- CARE for Environmental Justice in Providence, RI
- Southside Community Land Trust: Youth Urban Gardening Education Initiative in Providence, RI
- Childhood Lead Action Project: Working to Reduce Childhood Lead Poisoning in Providence, RI
CARE for Environmental Justice in Providence, RI
The Environmental Justice League of Rhode Island (EJLRI) is a Providence-based group working to build power in the communities most affected by environmental burdens. Created as a volunteer coalition in 2007, the organization works to develop leaders to take action to promote safe and healthy environments for all, ensuring that everyone has a healthy place to live, work, and play regardless of race, ethnicity, or income. In 2008, the League was awarded EPA's Community for Action and Renewed Environment (CARE) grant to develop a local partnership, identify environmental hazards, and set environmental priorities in the community.
Through the CARE grant, EJLRI was able to hire its first full-time staff person to organize community stakeholders to build a partnership that has been meeting since March, 2009 to identify environmental and public health concerns in Providence, learn about the concerns, prioritize issues to be addressed, and ultimately to reduce toxics in their environment. The CARE Alliance includes residents, non-profits, community groups, and city, state, and federal government representatives who are working together to create a healthier environment. Issues that have been raised to-date include green jobs, access to healthy food, healthy housing, lead, contaminated sites, and asthma/air pollution among others.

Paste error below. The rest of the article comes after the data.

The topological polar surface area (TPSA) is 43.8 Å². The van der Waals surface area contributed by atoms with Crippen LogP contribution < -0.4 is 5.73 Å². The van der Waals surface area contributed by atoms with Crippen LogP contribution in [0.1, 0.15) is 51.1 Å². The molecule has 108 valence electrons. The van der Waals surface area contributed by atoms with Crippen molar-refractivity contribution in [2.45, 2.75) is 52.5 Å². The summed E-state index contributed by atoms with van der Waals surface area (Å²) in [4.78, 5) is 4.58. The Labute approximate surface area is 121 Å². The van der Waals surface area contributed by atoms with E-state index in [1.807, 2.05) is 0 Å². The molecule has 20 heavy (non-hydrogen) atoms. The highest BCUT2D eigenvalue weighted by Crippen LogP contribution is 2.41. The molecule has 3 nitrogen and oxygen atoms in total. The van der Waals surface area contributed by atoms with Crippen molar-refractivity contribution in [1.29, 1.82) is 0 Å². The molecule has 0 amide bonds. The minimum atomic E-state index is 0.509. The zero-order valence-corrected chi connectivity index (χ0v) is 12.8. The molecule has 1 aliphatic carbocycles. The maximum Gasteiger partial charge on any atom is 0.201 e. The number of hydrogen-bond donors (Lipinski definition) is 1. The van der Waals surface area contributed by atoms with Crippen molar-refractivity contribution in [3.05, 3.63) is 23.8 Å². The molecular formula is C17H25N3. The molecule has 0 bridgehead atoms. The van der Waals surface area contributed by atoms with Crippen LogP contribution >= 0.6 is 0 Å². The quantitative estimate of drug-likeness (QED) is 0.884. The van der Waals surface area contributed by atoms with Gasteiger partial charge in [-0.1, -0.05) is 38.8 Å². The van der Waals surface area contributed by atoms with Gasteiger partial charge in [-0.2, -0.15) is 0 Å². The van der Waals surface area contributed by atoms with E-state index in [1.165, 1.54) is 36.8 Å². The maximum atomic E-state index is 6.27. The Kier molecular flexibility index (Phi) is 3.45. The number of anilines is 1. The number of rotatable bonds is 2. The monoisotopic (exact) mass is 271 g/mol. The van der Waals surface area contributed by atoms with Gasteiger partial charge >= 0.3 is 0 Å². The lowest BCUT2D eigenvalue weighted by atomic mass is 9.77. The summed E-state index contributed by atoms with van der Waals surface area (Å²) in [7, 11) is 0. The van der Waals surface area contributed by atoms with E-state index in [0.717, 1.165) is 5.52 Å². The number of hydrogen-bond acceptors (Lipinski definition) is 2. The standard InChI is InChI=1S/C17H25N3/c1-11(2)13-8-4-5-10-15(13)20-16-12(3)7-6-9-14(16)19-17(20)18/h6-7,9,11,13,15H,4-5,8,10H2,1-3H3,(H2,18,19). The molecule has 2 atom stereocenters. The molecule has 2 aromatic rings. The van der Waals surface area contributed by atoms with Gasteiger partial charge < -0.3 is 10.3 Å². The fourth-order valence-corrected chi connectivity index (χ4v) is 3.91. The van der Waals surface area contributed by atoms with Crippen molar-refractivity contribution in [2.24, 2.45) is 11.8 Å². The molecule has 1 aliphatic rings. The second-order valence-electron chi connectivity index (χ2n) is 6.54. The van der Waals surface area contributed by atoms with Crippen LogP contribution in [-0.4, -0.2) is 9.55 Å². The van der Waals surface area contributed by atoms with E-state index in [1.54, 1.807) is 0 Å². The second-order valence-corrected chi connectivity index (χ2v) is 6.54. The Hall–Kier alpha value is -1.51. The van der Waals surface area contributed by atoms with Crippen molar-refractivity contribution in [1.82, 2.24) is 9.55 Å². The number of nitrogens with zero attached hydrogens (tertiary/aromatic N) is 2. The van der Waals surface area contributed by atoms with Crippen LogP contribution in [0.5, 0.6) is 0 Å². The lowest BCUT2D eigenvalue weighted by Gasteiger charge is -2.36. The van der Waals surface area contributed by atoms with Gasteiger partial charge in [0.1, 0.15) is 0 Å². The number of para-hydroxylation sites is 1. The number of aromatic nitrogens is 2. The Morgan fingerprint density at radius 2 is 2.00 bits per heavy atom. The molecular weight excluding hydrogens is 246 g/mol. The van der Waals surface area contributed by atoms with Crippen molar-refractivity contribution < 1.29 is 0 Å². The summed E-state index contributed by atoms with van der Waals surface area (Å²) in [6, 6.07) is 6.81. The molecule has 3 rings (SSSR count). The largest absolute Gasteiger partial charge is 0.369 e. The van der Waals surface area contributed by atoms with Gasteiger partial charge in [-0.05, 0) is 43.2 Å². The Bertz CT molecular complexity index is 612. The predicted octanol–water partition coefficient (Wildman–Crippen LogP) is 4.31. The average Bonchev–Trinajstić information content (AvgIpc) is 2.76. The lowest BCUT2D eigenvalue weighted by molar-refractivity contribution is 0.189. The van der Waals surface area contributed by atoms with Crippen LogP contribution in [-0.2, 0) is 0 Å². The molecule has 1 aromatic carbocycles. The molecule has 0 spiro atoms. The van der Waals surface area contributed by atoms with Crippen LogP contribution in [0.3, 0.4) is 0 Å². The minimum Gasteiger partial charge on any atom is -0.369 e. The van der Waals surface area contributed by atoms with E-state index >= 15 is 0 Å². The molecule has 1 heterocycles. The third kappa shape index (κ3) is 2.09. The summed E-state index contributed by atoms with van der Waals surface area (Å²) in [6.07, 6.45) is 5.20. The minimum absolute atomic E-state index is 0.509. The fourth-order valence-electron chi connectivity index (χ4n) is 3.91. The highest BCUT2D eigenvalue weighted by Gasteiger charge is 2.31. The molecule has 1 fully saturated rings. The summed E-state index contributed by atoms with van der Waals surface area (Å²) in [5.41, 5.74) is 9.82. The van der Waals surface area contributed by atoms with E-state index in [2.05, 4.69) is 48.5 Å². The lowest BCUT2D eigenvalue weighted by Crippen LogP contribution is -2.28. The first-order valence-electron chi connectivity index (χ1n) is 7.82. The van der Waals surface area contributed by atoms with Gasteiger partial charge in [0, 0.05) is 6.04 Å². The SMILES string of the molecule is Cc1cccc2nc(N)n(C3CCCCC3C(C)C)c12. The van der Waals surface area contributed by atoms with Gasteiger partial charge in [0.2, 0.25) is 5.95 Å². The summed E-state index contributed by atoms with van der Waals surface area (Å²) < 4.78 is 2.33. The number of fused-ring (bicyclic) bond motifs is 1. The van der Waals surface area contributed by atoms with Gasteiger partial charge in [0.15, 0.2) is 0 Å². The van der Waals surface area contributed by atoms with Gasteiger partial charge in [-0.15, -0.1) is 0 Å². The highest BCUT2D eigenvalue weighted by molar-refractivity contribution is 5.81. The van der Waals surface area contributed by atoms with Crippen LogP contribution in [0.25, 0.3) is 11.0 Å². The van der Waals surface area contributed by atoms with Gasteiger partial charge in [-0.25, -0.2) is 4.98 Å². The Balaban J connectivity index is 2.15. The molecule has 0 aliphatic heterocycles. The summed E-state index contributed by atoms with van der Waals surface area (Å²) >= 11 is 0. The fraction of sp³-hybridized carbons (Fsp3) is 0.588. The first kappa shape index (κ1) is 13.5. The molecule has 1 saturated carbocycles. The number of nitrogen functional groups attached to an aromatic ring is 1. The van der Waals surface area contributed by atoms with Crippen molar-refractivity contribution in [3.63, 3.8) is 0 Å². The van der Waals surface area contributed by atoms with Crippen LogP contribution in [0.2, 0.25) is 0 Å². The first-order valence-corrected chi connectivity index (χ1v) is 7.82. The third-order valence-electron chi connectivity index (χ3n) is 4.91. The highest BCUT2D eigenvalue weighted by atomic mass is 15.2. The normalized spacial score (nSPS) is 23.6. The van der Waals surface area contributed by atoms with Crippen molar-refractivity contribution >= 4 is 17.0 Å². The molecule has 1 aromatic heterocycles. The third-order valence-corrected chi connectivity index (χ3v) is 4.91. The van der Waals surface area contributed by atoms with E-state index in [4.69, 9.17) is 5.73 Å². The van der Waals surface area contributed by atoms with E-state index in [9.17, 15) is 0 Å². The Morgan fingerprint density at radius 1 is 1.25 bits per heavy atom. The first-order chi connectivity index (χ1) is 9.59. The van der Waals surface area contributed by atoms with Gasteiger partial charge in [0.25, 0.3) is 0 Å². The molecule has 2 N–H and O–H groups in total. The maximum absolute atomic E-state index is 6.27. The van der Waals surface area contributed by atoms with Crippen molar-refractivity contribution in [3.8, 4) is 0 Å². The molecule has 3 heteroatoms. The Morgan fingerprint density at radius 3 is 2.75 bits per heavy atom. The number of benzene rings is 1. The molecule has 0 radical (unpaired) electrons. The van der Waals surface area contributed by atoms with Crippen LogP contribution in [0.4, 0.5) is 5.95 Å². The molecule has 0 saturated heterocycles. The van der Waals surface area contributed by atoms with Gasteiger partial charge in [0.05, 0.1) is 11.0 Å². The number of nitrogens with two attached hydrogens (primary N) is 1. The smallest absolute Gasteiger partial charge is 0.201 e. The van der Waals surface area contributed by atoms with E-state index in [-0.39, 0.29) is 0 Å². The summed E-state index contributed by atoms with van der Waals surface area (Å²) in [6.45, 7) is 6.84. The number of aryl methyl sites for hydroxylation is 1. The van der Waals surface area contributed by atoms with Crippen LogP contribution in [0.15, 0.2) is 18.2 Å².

Throughout the project, there has been an emphasis on education, training, and finding creative ways to deliver environmental information, which has been extremely successful. Environmental Justice Walking Tours, a Lead Safe Gardening Workshop, workshops on safer alternatives to conventional household cleaners and pesticides, Energy Efficiency "Barn-Raisings" and a Recycling Block Captain Program have all successfully engaged community residents and taught ways to reduce toxic exposure and deepen their understanding of environmental issues.
EJLRI also partnered with Brown University to develop the Community Environmental College, an educational forum that teaches youth and adults about environmental justice issues in the community. As a pilot program, an EJ course was offered during summer, 2009 to 10 high school youths. Its curriculum focused on issues such as toxics in the community, air quality, food justice, and environmental justice on a global scale.
Since the award of the grant, EJLRI has made significant progress for the Environmental Justice movement in and around Providence. Amelia Rose, Lead Organizer for the League said, "The CARE program has allowed the EJ League, in our first official year, to begin conversations in Providence neighborhoods about the environmental issues that affect residents' lives, conversations that would largely never have happened otherwise and that are leading to concrete actions that reduce residents' exposure to toxics and other environmental burdens. We've also been able to build relationships with people in our state agencies and on the city level, and bring them into the community with residents for a shared conversation about ways to improve environmental quality for our whole city."
Although the CARE project will be coming to an end during the winter of 2010, EJLRI will continue to promote safe and healthy environments for all the environmental justice communities in Rhode Island.
Southside Community Land Trust: Youth Urban Gardening Education Initiative in Providence, RI